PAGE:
Centers For Disease Control And Prevention CDC Guidelines For Long Term Opiate Use

Prepared for RSDSA by James Doulgeris – for more information or with questions, contact him directly at [email protected]

The restrictive guidelines for opiate prescribing of the past have been relaxed substantially, leaving decision making to physicians and their patients. Here are the details:

The new guidelines for prescribing opioids, as outlined by the Centers for Disease Control and Prevention (CDC), have evolved to address the opioid crisis while ensuring appropriate pain management. These guidelines were updated in 2022 and focus on several key areas:

  • Determining the Need for Opioids: Healthcare providers should carefully evaluate the necessity of opioids for pain management. Non-opioid alternatives should be considered first, especially for conditions like chronic pain [2].
  • Patient Assessment: Before prescribing opioids, healthcare professionals should assess the patient’s medical history, risk factors for addiction, and pain intensity. They should discuss the risks and benefits with the patient and establish treatment goals [1].
  • Prescribing Opioids Responsibly: When opioids are deemed necessary, providers should start with the lowest effective dose for the shortest duration, particularly for acute pain. For chronic pain, they should use a gradual titration approach and regularly reassess the patient’s progress.
  • Monitoring and Follow-Up: Ongoing monitoring is essential, with regular follow-ups to evaluate the patient’s response to opioids, their adherence, and any signs of misuse or addiction. Adjustments to the treatment plan should be made as needed [1].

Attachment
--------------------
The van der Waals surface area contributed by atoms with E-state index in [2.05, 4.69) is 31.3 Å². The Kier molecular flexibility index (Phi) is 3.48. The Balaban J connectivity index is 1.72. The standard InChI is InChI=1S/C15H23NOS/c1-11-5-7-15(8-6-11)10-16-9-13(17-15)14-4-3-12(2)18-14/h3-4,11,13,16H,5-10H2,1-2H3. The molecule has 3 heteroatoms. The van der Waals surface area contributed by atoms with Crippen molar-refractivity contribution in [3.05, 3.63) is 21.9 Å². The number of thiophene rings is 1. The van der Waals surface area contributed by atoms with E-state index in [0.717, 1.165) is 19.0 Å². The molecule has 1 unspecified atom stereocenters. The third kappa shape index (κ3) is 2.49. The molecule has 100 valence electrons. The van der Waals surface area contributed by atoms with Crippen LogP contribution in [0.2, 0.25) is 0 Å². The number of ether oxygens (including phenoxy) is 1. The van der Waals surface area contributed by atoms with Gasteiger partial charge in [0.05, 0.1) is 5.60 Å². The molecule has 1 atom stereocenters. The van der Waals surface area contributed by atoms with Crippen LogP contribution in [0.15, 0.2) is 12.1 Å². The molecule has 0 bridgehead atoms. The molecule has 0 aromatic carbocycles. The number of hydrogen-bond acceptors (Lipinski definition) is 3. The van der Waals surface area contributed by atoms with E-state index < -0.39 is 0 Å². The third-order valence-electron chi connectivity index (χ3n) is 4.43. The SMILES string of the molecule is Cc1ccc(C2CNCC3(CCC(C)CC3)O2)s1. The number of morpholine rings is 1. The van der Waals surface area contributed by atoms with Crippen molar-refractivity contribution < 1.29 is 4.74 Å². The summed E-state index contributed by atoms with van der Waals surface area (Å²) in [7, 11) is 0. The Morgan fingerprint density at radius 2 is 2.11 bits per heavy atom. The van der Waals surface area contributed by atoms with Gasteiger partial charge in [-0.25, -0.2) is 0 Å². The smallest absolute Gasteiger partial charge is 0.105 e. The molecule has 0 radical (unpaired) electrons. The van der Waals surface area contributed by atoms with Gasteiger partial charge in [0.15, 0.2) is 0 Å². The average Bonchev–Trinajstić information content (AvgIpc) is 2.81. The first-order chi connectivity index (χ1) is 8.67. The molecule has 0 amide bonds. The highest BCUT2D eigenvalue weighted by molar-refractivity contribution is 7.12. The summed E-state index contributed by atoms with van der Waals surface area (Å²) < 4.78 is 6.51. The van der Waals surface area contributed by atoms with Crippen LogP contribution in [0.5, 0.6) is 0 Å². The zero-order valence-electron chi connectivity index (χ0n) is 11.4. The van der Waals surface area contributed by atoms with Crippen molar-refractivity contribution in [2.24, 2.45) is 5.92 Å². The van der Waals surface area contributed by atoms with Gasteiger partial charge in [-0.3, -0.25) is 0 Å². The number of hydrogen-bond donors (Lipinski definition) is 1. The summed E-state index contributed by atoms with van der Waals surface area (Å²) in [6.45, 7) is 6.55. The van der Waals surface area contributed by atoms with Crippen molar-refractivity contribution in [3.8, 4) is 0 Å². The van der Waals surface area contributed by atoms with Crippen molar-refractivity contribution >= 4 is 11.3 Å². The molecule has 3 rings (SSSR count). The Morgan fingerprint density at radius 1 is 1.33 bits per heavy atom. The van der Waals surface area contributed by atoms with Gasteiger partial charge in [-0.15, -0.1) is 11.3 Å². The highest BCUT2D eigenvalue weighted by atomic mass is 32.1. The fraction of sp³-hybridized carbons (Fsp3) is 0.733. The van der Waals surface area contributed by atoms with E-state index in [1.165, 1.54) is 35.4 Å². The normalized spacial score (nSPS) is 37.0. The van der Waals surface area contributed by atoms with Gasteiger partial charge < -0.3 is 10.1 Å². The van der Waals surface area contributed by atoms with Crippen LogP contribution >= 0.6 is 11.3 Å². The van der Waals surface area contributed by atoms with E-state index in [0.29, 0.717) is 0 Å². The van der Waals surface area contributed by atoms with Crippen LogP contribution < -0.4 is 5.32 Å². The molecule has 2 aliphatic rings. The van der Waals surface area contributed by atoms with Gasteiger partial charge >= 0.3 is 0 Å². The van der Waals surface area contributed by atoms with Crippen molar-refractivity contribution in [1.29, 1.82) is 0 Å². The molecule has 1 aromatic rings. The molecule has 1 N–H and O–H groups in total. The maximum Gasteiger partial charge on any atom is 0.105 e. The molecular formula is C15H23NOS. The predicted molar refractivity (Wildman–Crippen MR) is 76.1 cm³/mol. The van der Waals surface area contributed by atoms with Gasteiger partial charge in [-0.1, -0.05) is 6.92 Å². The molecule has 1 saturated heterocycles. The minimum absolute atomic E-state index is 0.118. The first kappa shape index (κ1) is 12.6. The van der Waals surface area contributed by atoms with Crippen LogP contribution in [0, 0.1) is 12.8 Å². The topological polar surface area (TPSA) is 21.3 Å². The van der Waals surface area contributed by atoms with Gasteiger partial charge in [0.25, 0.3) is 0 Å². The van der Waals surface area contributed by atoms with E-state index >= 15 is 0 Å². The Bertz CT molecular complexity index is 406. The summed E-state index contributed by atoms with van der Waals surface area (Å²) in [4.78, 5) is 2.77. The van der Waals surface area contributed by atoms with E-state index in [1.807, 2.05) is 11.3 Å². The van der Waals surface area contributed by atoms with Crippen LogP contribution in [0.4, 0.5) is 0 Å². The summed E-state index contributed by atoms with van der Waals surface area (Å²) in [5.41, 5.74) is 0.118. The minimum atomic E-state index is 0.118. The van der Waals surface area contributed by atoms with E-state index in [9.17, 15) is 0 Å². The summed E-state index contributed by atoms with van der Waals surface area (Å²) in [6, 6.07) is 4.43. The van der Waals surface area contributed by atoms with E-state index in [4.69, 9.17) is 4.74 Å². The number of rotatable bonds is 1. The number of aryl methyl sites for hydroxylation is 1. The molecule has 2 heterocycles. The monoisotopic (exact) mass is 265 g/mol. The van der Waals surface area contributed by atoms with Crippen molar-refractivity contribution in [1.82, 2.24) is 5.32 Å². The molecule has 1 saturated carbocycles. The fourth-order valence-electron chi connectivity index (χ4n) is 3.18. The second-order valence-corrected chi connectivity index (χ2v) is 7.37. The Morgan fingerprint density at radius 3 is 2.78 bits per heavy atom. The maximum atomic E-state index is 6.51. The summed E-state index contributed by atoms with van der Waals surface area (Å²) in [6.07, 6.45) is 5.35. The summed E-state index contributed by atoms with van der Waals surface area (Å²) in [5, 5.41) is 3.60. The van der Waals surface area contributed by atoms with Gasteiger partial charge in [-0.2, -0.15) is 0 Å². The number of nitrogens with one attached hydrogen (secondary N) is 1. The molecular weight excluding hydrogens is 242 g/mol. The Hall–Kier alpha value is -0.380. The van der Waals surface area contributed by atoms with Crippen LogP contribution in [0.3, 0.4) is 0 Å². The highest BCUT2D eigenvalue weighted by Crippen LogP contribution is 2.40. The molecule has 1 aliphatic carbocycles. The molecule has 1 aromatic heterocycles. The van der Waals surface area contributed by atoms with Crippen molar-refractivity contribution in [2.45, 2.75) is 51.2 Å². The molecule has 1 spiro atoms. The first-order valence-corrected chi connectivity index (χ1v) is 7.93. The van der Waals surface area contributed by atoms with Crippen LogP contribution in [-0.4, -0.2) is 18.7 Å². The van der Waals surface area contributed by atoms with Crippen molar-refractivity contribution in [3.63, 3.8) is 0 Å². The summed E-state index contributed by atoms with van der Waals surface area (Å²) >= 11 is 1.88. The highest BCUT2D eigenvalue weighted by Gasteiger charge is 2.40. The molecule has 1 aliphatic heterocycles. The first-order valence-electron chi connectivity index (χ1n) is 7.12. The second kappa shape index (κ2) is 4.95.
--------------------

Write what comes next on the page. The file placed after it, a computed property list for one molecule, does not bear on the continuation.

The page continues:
• Education and Informed Consent: Healthcare providers should educate patients about the potential risks and benefits of opioid therapy and obtain informed consent. They should discuss the safe use, storage, and disposal of opioids [1].
  • Flexibility: The guidelines emphasize flexibility, recognizing that each patient’s situation is unique. The approach to opioid prescribing should be tailored to individual needs and circumstances [4].

It’s important to note that these guidelines aim to strike a balance between providing pain relief for those who need it while mitigating the risks of opioid misuse and addiction, contributing to efforts to combat the opioid epidemic.


Overall, while CDC guidelines are more liberal, many state guidelines have failed to be updated to reflect more modern medical viewpoints. Some states such as Colorado are so restrictive that they have only begun to update their ban on opiates when confronted with hard evidence of a direct link to the ban and suicide rates.

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